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January 30, 2008

Economist's View - 4 new articles

"Why Don't Chimpanzees Like to Barter Commodities?"

Chimpanzees are reluctant to trade "a very good commodity (apple slices)" for "an even more preferred commodity (grapes)." This research attempts to explain why and in the process learn something about how barter might have arisen among humans:

Why don't chimpanzees like to barter commodities?, EurekAlert: For thousands of years, human beings have relied on commodity barter as an essential aspect of their lives. It is the behavior that allows specialized professions, as one individual gives up some of what he has reaped to exchange with another for something different. In this way, both individuals end up better off. Despite the importance of this behavior, little is known about how barter evolved and developed.

This study (published in PLoS ONE on January 30) is the first to examine the circumstances under which chimpanzees, our closest relatives, will exchange one inherently valuable commodity (an apple slice) for another (a grape), which is what early humans must have somehow learned to do. Economists believe that commodity barter is one of the most basic precursors to economic specialization, which we observe in humans but not in other primate species. First of all, the researchers found that chimpanzees often did not spontaneously barter food items, but needed to be trained to engage in commodity barter. Moreover, even after the chimpanzees had been trained to do barters with reliable human trading partners, they were reluctant to engage in extreme deals in which a very good commodity (apple slices) had to be sacrificed in order to get an even more preferred commodity (grapes).

Prior animal behavior studies have largely examined chimpanzees' willingness to trade tokens for valuable commodities. Tokens do not exist in nature, and lack inherent value, so a chimpanzee's willingness to trade a token for a valuable commodity, such as a grape, may say little about chimpanzee behavior outside the laboratory.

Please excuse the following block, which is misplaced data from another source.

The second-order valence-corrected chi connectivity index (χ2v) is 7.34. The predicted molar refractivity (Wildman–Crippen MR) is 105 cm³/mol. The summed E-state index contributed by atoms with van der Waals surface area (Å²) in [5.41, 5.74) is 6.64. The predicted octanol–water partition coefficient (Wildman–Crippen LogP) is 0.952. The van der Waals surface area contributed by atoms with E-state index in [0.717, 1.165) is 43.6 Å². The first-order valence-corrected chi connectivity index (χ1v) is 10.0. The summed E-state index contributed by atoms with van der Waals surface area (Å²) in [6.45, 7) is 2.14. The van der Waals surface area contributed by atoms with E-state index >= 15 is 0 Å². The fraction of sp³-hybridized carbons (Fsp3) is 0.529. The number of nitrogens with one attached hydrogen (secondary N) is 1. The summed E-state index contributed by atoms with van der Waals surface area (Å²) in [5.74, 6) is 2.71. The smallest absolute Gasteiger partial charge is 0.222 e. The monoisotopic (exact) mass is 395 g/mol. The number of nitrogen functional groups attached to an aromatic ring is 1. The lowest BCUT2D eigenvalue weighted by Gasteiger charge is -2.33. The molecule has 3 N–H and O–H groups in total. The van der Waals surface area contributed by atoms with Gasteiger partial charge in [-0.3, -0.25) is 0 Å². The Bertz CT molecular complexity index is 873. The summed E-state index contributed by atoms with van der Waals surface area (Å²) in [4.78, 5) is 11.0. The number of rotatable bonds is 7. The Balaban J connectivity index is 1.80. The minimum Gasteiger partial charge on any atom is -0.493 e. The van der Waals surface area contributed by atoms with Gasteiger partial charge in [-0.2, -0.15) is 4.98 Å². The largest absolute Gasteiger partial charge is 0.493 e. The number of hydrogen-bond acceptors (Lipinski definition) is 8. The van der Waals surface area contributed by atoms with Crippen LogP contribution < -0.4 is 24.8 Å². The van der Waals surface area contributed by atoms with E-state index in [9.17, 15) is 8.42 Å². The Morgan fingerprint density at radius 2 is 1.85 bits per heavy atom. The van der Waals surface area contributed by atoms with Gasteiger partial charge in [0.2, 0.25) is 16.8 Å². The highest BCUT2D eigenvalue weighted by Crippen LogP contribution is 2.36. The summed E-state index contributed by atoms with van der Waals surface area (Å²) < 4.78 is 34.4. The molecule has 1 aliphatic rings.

In a series of experiments, chimpanzees at two different facilities were given items of food and then offered the chance to exchange them for other food items. A collaboration of researchers ... found that the chimpanzees, once they were trained, were willing to barter food with humans, but if they could gain something significantly better – say, giving up carrots for much preferred grapes. Otherwise, they preferred to keep what they had.

The observed chimpanzee behavior could be reasonable because chimpanzees lack social systems to enforce deals and, as a society, punish an individual that cheats its trading partner by running off with both commodities. Also because of their lack of property ownership norms, chimpanzees in nature do not store property and thus would have little opportunity to trade commodities. Nevertheless, as prior research has demonstrated, they do possess highly active service economies. In their natural environment, only current possessions are "owned," and the threat of losing what one has is very high, so chimpanzees frequently possess nothing to trade.

"This reluctance to trade appears to be deeply ingrained in the chimpanzee psyche," said one of the lead authors, Sarah Brosnan ... at Georgia State University. "They're perfectly capable of barter, but they don't do so in a way which will maximize their outcomes."

The other lead author, Professor Mark F. Grady, Director of UCLA's Center for Law and Economics, commented: "I believe that chimpanzees are reluctant to barter commodities mainly because they lack effective ownership norms. These norms are especially costly to enforce, and for this species the game has evidently not been worth the candle. Fortunately, services can be protected without ownership norms, so chimpanzees can and do trade services with each other. As chimpanzee societies demonstrate, however, a service economy does not lead to the same degree of economic specialization that we observe among humans."